Jose Luis Magana/AP
ATF Director Michael Sullivan

ATF Snafu Recalls Recent Air Force Carelessness

September 18, 2008 11:34 AM
by Josh Katz
A Justice Department audit revealed that the ATF has lost 418 laptops and 76 weapons over the last five years, making it the latest agency embarassed by sloppiness.

ATF Reports Missing Weapons and Laptops

A Justice Department audit released Wednesday revealed that the Bureau of Alcohol, Tobacco, Firearms and Explosives “was unable to account for 76 weapons and 418 laptops over the past five years,” CNN reports. Fifty of the 418 laptops were stolen, according to the report, and the inspector general cited carelessness as the reason for the disappearance of 53 percent of the lost weapons.

The Department of Treasury conducted the last audit of the ATF in 2002. The rate of loss from the recent audit is about triple that of the one before it, Fox News writes, and is also almost double that of the FBI and DEA.

Two of the ATF’s missing guns were later used to commit crimes.

In a statement, ATF Assistant Director W. Larry Ford said, “ATF is revising procedures for reporting losses and will issue a memorandum to all employees as a reminder of their responsibility to account for losses in a timely manner.”

Related Topic: Air Force blunders

Key Player: The ATF

The Bureau of Alcohol, Tobacco, Firearms and Explosives can trace its history to 1789, when Congress sought to pay for some of the costs of the Revolutionary War by levying a tax on imported spirits, according to the ATF’s Web site. The organization began to take shape throughout American history, and in 1934 the Alcohol Tax Unit (ATU) would take over some of the responsibilities left over from the Prohibition era. The ATU merged with the Federal Alcohol Administration in 1940, and in 1952, a reorganization of the Internal Revenue structure gave firearms and tobacco tax duties to the ATU. Then in 1968, with the passage of the Gun Control Act, the organization began to be called the ATF.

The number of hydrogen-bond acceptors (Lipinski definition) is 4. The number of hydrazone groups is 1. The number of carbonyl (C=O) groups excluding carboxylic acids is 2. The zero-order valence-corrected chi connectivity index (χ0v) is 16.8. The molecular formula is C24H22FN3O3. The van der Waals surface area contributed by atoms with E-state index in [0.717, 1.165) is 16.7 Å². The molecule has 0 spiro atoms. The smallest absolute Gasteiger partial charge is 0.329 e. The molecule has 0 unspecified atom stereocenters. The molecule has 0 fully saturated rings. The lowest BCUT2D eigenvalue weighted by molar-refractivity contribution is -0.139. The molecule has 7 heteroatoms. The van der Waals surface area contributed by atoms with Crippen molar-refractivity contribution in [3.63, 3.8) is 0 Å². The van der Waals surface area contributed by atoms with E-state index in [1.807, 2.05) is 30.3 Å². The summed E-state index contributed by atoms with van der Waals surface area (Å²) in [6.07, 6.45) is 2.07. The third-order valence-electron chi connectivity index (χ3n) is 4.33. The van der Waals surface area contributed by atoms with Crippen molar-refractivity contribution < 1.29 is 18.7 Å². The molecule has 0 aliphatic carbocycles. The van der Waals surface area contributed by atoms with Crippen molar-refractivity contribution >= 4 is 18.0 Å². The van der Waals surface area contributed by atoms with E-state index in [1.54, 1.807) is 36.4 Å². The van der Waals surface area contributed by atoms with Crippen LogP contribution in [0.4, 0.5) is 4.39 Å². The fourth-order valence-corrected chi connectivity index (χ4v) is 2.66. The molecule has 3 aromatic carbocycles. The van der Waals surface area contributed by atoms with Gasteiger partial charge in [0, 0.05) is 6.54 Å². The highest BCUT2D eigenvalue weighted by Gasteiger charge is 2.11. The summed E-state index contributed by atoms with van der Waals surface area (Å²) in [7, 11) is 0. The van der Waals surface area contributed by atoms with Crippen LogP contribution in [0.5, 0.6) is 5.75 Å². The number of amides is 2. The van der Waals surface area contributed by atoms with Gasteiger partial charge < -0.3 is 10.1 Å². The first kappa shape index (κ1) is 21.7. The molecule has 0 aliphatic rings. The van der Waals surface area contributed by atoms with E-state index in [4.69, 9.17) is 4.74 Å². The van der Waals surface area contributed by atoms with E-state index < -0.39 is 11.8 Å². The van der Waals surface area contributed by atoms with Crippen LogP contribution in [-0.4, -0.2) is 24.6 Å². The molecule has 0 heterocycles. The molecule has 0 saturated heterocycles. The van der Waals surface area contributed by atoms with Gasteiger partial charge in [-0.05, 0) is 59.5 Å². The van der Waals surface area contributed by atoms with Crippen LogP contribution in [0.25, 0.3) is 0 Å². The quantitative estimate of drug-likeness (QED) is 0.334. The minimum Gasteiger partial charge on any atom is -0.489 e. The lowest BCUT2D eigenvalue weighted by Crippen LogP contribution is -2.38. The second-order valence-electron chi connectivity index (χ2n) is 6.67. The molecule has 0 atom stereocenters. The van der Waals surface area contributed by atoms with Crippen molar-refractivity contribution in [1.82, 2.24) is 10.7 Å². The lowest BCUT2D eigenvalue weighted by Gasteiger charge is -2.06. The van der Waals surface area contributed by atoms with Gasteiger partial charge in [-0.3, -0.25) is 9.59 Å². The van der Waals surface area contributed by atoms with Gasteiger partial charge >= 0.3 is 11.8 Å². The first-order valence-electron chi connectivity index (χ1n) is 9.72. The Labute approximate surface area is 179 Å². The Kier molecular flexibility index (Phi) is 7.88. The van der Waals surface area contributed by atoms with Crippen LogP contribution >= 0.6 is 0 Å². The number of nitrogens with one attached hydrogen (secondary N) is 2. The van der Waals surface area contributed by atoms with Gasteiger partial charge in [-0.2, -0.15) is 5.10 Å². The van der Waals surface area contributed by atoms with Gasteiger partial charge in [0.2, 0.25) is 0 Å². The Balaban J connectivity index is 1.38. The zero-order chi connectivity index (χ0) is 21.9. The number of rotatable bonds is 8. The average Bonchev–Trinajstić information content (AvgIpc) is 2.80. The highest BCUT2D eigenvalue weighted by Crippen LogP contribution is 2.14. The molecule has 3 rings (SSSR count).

The Homeland Security bill had the Bureau of Alcohol, Tobacco and Firearms moved from the Department of the Treasury to the Department of Justice on Jan. 24, 2003, and “Explosives” was added to the title. The newly formed Alcohol and Tobacco Tax and Trade Bureau in the Treasury Department adopted the tax and trade functions of the ATF, leaving the law enforcement capabilities in the hands of the Department of Justice ATF. 

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